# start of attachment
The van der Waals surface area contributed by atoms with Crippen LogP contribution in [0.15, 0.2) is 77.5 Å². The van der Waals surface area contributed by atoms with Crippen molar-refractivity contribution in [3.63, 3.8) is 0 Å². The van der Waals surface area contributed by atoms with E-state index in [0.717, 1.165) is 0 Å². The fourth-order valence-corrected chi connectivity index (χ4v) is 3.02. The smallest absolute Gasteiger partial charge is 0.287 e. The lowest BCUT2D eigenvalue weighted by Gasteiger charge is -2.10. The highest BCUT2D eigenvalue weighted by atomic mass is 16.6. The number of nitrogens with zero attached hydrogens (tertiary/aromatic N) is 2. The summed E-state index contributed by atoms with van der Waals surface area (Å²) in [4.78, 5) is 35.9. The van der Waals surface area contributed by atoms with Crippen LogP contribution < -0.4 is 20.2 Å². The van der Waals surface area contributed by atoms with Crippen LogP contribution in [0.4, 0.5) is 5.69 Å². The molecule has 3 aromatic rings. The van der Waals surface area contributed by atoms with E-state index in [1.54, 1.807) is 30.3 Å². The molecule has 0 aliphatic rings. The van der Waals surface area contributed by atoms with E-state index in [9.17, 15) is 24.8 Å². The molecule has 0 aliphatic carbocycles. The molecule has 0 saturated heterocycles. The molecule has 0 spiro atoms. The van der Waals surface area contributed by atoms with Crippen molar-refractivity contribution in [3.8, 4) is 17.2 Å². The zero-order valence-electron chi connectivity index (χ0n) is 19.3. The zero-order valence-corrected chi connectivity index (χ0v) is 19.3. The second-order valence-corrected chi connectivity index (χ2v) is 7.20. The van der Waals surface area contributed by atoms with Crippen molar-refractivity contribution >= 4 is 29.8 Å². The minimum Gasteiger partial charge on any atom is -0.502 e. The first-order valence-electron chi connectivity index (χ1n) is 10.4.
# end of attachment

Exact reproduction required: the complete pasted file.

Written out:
The van der Waals surface area contributed by atoms with Crippen LogP contribution in [0.15, 0.2) is 77.5 Å². The van der Waals surface area contributed by atoms with Crippen molar-refractivity contribution in [3.63, 3.8) is 0 Å². The van der Waals surface area contributed by atoms with E-state index in [0.717, 1.165) is 0 Å². The fourth-order valence-corrected chi connectivity index (χ4v) is 3.02. The smallest absolute Gasteiger partial charge is 0.287 e. The lowest BCUT2D eigenvalue weighted by Gasteiger charge is -2.10. The highest BCUT2D eigenvalue weighted by atomic mass is 16.6. The number of nitrogens with zero attached hydrogens (tertiary/aromatic N) is 2. The summed E-state index contributed by atoms with van der Waals surface area (Å²) in [4.78, 5) is 35.9. The van der Waals surface area contributed by atoms with Crippen LogP contribution < -0.4 is 20.2 Å². The van der Waals surface area contributed by atoms with Crippen LogP contribution in [0.4, 0.5) is 5.69 Å². The molecule has 3 aromatic rings. The van der Waals surface area contributed by atoms with E-state index in [1.54, 1.807) is 30.3 Å². The molecule has 0 aliphatic rings. The van der Waals surface area contributed by atoms with E-state index in [9.17, 15) is 24.8 Å². The molecule has 0 aliphatic carbocycles. The molecule has 0 saturated heterocycles. The molecule has 0 spiro atoms. The van der Waals surface area contributed by atoms with Crippen molar-refractivity contribution in [3.8, 4) is 17.2 Å². The zero-order valence-electron chi connectivity index (χ0n) is 19.3. The zero-order valence-corrected chi connectivity index (χ0v) is 19.3. The second-order valence-corrected chi connectivity index (χ2v) is 7.20. The van der Waals surface area contributed by atoms with Crippen molar-refractivity contribution >= 4 is 29.8 Å². The minimum Gasteiger partial charge on any atom is -0.502 e. The first-order valence-electron chi connectivity index (χ1n) is 10.4.